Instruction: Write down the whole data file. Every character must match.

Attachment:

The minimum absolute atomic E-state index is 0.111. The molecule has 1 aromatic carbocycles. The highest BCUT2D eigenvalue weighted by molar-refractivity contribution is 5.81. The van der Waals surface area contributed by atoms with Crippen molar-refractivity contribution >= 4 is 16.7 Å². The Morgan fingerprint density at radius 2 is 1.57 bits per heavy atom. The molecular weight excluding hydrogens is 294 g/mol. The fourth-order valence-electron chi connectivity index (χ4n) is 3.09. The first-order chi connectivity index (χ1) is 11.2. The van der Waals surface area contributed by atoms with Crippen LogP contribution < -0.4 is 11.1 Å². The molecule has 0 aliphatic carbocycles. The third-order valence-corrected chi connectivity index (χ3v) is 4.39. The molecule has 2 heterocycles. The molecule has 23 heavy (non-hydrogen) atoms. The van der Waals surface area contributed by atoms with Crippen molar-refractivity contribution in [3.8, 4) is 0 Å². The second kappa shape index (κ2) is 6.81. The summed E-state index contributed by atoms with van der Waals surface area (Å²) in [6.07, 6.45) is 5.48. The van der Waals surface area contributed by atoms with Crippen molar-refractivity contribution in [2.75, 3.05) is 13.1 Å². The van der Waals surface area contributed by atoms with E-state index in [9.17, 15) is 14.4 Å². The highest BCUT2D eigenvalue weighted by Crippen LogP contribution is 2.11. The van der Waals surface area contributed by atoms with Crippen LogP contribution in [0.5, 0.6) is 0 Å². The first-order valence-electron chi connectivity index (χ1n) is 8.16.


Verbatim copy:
The minimum absolute atomic E-state index is 0.111. The molecule has 1 aromatic carbocycles. The highest BCUT2D eigenvalue weighted by molar-refractivity contribution is 5.81. The van der Waals surface area contributed by atoms with Crippen molar-refractivity contribution >= 4 is 16.7 Å². The Morgan fingerprint density at radius 2 is 1.57 bits per heavy atom. The molecular weight excluding hydrogens is 294 g/mol. The fourth-order valence-electron chi connectivity index (χ4n) is 3.09. The first-order chi connectivity index (χ1) is 11.2. The van der Waals surface area contributed by atoms with Crippen LogP contribution < -0.4 is 11.1 Å². The molecule has 0 aliphatic carbocycles. The third-order valence-corrected chi connectivity index (χ3v) is 4.39. The molecule has 2 heterocycles. The molecule has 23 heavy (non-hydrogen) atoms. The van der Waals surface area contributed by atoms with Crippen molar-refractivity contribution in [3.8, 4) is 0 Å². The second kappa shape index (κ2) is 6.81. The summed E-state index contributed by atoms with van der Waals surface area (Å²) in [6.07, 6.45) is 5.48. The van der Waals surface area contributed by atoms with Crippen molar-refractivity contribution in [2.75, 3.05) is 13.1 Å². The van der Waals surface area contributed by atoms with E-state index in [9.17, 15) is 14.4 Å². The highest BCUT2D eigenvalue weighted by Crippen LogP contribution is 2.11. The van der Waals surface area contributed by atoms with Crippen LogP contribution in [0.5, 0.6) is 0 Å². The first-order valence-electron chi connectivity index (χ1n) is 8.16.